by: Vicki Batts
(Natural News) Industrial farming has been heavily scrutinized by animal rights activists, promoters of plant-based eating and other groups, but their concerns about the industry have long been ignored. While there are many facets of the meat industry that are quite troubling, the shocking sanitation failures in the meat industry, uncovered by recently disclosed government records, will surely leave even the most ardent meat-eaters sick to their stomachs.
As The Guardian reveals, there are “deeply worrying” incidents happening at pork and poultry plants across the United States — and across the pond, people are now increasingly concerned about “dirty meat” entering the U.K. under a post-Brexit trade deal.
For Americans, dirty meat is practically endemic: An estimated 1-in-7 people will experience food borne illness each year — equivalent to a staggering 15 percent of the entire country’s population. According to food safety expert Professor Erik Millstone, food borne illness is far more common in the U.S. than it is the United Kingdom or the European Union — and it’s easy to see why. Millstone commented, “The rates at which outbreaks of infectious food poisoning occur in the U.S. are significantly higher than in the U.K., or the EU, and poor hygiene in the meat supply chain is [a] leading cause of food poisoning in the U.S.”
When you consider that some 80 percent of the antibiotics prescribed in the U.S. are given to livestock at least in part to combat their immensely unsanitary living conditions — the fact that the meat that ends up on your plate is “dirty” really isn’t that surprising, sadly.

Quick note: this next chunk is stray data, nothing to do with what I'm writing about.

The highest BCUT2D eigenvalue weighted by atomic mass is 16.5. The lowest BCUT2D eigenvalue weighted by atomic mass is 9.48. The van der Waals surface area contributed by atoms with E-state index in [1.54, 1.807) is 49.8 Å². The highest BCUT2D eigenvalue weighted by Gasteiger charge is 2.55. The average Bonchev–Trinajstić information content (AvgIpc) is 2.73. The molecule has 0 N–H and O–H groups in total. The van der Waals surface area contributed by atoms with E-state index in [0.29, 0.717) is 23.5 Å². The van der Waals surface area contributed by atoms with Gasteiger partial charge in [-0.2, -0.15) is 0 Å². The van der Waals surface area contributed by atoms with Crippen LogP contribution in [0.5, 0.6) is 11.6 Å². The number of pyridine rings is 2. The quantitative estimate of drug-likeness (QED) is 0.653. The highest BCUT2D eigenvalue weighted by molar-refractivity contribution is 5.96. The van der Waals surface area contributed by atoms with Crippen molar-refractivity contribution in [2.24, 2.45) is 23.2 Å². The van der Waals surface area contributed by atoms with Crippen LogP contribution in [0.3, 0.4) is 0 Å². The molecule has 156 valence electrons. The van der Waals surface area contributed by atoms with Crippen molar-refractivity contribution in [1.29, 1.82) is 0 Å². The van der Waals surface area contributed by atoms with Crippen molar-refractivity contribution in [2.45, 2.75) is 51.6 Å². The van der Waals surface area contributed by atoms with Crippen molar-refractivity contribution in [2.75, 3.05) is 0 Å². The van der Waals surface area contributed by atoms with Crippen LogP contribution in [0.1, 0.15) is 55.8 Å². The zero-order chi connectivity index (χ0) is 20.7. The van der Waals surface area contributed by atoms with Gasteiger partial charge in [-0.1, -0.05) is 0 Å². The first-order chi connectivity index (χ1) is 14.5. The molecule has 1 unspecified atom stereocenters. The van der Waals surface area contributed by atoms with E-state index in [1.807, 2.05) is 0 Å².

But, the sheer number of “hygiene incidents” uncovered by the joint investigation led by Bureau of Investigative Journalism (TBIJ) and the Guardian Bureau of Investigative Journalism (TBIJ) and The Guardian is still nonetheless shocking.
The unpublished U.S.- government records highlight numerous specific incidents including:
Diseased poultry meat that had been condemned found in containers used to hold edible food products;
Pig carcasses piling up on the factory floor after an equipment breakdown, leading to contamination with grease, blood and other filth;
Meat destined for the human food chain found riddled with fecal matter and abscesses filled with pus;
High-power hoses being used to clean dirty floors next to working production lines containing food products;
Factory floors flooded with dirty water after drains became blocked by meat parts and other debris;
Dirty chicken, soiled with feces or having been dropped on the floor, being put back on to the production line after being rinsed with dilute chlorine.
While the companies involved say that action was taken to correct these violations, and claim there’s no risk to consumers, many activists are still concerned about what kinds of horrid activities are going unnoticed. Meat hygiene inspectors interviewed by The Guardian reportedly said that it was “inevitable” that some violations would go undetected.
Food and Water Watch Senior Lobbyist Tony Carbo commented, “While the inspectors are able to cite the plants for hundreds of violations per week, I am confident that they are not catching every instance of unsafe practices being committed in these plants.
There are a great number of reasons to be wary of factory-farmed meat, from the cruel conditions the animals live under to the industry’s link to illness and disease. Fortunately, organic farming is growing in popularity; in fact, in 2017, the organic market saw its biggest growth increase since 2008. Organic farming boasts an array of benefits for animals, humans and the environment. For example, grass-fed beef is superior to conventionally farmed meat.
Big Ag has gotten away with too much for far too long. Learn more about what you’re eating at Food.news.
Sources for this article include: